This school year, Gina left TEAM and currently teaches sophomore English and AP English Literature and Composition at Lindblom Math and Science Academy, a selective enrollment school located in Englewood that serves mainly students on the South side of Chicago. Gina is extremely excited about becoming a Teach Plus Fellow because she has always had a strong desire to impact policy for students in Chicago.
Rick Coppola is a 6th year teacher at John B. Drake Elementary School, located in Chicago’s historic Bronzeville community. As a career changer, Rick came to teach because of a firm conviction that he could leverage the challenges he endured growing up as a vehicle to inspire a message of hope and possibility to today’s urban youth. He teaches 8th grade (Reading, Writing, Social Studies, and Mathematics), as well as additional section of 7th grade Mathematics. He is an active member of the Instructional Leadership Team and Local School Council. For the past two years, Rick’s students have achieved at the 90th percentile in both Reading and Math on the ISAT.
Rick has been the recipient of numerous grants and honors, including Boundless Readers, Donor’s Choose and the Gotcha Award, for his leadership in the field of teaching and learning. In 2010, Rick was awarded the CPS Drive Award and was named a 2011 Golden Apple Teacher of Distinction. Additionally, he has partnered with the University of Illinois at Chicago to be included as a teacher researcher on Partnership Read, Global Ed, and most recently Project ReadI, where he serves as a member of the literature design team. Project READI—officially known as Reading for Understanding Across Grades 6 through 12: Evidence-based Argumentation for Disciplinary Learning—is a 5-year study trying to improve students’ abilities to create arguments from multiple text sources within the content areas of history, science, and literature.
Rick recently began a Ph.D program in the fall of 2012 at UIC, where he will pursue coursework in Curriculum and Instruction: Literacy, Language and Culture. He is currently pursuing National Board Certification.
Kevin Cram is a Chemistry teacher at Lake View High School. Prior to teaching at Lake View, Kevin was a member of the 2008 Chicago Teaching Fellows cohort and taught for three years at School of the Arts High School in Chicago. In the fall of 2010, Kevin received a grant supported by Apple and CPS for a class set of iPads. Continuing his work with Apple and CPS, Kevin and several other iPad grant recipients and professionals organized the inaugural CPS iPad Academy professional development conference in June of 2012. Kevin has a B.A. in Chemistry from Michigan State University, a M.S. in Chemistry from Purdue University and a M.A.T from Dominican University.
Christine Dussault is entering her seventh year of teaching. During her student teaching at the University of Wisconsin- Eau Claire, she had the opportunity to work with Hmong refugee high school students which piqued an international curiosity. She decided to leave the Midwest and begin her teaching career at Colegio Bolivar in Cali, Colombia. She taught second grade in Colombia for two years before moving to Chicago to continue her career as a bilingual teacher for the Chicago Public Schools. She began her master’s degree at UIC and was involved in the Partnership READ program, a university/school collaboration working to improve literacy instruction for CPS. In May of 2010 she presented at the International Reading Association's Annual Conference on "creating rigorous benchmarks." She graduated from UIC with an M.Ed in Literacy, Language and Culture this spring. During the past summer she worked as Fellow Advisor for the Chicago Teaching Fellows. She instructed professionals who were work working to be bilingual teachers in high need schools. She is passionate about getting equitable resources into her classroom and has written grants through Donor's Choose and a CFE Small Grant. She currently teaches fourth and fifth grade bilingual students at Chase Elementary in Logan Square.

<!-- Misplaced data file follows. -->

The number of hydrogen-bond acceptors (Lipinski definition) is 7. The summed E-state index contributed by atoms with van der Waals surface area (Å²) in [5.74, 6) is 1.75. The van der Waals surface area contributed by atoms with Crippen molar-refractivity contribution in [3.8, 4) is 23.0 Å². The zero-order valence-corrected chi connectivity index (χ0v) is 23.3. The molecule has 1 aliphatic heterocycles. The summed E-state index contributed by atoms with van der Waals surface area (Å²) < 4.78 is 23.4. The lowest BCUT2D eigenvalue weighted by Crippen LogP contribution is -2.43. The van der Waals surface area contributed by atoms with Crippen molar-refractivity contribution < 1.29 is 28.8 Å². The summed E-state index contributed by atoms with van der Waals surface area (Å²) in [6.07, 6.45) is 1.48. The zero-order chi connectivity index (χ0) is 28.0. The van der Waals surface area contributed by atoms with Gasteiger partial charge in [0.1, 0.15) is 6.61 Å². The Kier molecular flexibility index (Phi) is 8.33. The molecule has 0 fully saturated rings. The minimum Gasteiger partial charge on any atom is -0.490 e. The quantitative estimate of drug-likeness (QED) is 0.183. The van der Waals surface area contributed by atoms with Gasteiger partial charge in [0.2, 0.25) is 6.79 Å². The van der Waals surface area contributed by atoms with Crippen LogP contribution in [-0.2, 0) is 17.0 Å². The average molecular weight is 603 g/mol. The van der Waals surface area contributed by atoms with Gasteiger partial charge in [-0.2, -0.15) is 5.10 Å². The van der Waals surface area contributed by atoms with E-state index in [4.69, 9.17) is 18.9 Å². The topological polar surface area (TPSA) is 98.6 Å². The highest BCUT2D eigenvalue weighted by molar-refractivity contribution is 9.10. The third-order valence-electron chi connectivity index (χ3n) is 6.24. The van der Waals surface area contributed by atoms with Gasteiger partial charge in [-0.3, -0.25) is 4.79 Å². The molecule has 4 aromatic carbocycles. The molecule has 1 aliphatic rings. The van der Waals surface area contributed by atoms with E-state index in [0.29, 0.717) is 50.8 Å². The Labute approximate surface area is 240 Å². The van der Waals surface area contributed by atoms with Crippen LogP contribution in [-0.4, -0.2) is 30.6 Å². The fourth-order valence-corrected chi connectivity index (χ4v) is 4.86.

Jayson comes from a long line of educators. All four of his grandparents were public school teachers in Greencastle, Indiana. His mother, retired principal of a blue ribbon school, instilled in him a love of teaching and learning that influenced his choice to major in education at Indiana University. He graduated from Indiana University with a Bachelor’s of Science in Early Childhood Education and earned his Masters of Education from Xavier University. Fresh faced out of college he went to work in inner city Cincinnati where he raised 6th grade Social Studies test scores from 33% proficiency to 100% proficiency. Motivated by a desire to teach in Chicago, he moved his family from Cincinnati to Chicago in order to teach at KIPP Ascend Charter School in 2005. In 2008 he won the Office of New Schools Renaissance 2010 Teacher of the Year award. In 2010, he earned his National Board Certification in Early Adolescence Social Studies-History. He loves teaching kids about American history, politics, economics, and government.